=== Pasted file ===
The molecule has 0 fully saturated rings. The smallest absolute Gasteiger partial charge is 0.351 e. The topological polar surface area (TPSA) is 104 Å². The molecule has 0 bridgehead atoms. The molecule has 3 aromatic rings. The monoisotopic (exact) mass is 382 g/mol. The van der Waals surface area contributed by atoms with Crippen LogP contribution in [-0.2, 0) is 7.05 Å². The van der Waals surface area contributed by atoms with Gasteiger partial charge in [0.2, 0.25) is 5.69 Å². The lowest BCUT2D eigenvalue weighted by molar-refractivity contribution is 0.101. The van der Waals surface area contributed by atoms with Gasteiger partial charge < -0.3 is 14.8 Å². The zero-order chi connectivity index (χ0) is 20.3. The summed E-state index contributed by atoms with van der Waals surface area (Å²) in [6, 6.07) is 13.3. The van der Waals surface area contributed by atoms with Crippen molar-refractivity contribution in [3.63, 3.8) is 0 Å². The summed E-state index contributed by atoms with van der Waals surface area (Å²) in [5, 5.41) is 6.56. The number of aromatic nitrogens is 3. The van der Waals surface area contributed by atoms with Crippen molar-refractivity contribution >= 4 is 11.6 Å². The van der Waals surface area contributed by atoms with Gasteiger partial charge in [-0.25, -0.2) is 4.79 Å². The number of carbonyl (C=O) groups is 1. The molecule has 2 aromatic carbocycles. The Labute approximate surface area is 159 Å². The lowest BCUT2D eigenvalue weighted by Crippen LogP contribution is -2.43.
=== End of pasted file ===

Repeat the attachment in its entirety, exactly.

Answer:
The molecule has 0 fully saturated rings. The smallest absolute Gasteiger partial charge is 0.351 e. The topological polar surface area (TPSA) is 104 Å². The molecule has 0 bridgehead atoms. The molecule has 3 aromatic rings. The monoisotopic (exact) mass is 382 g/mol. The van der Waals surface area contributed by atoms with Crippen LogP contribution in [-0.2, 0) is 7.05 Å². The van der Waals surface area contributed by atoms with Gasteiger partial charge in [0.2, 0.25) is 5.69 Å². The lowest BCUT2D eigenvalue weighted by molar-refractivity contribution is 0.101. The van der Waals surface area contributed by atoms with Gasteiger partial charge < -0.3 is 14.8 Å². The zero-order chi connectivity index (χ0) is 20.3. The summed E-state index contributed by atoms with van der Waals surface area (Å²) in [6, 6.07) is 13.3. The van der Waals surface area contributed by atoms with Crippen molar-refractivity contribution in [3.63, 3.8) is 0 Å². The summed E-state index contributed by atoms with van der Waals surface area (Å²) in [5, 5.41) is 6.56. The number of aromatic nitrogens is 3. The van der Waals surface area contributed by atoms with Crippen molar-refractivity contribution >= 4 is 11.6 Å². The van der Waals surface area contributed by atoms with Gasteiger partial charge in [-0.25, -0.2) is 4.79 Å². The number of carbonyl (C=O) groups is 1. The molecule has 2 aromatic carbocycles. The Labute approximate surface area is 159 Å². The lowest BCUT2D eigenvalue weighted by Crippen LogP contribution is -2.43.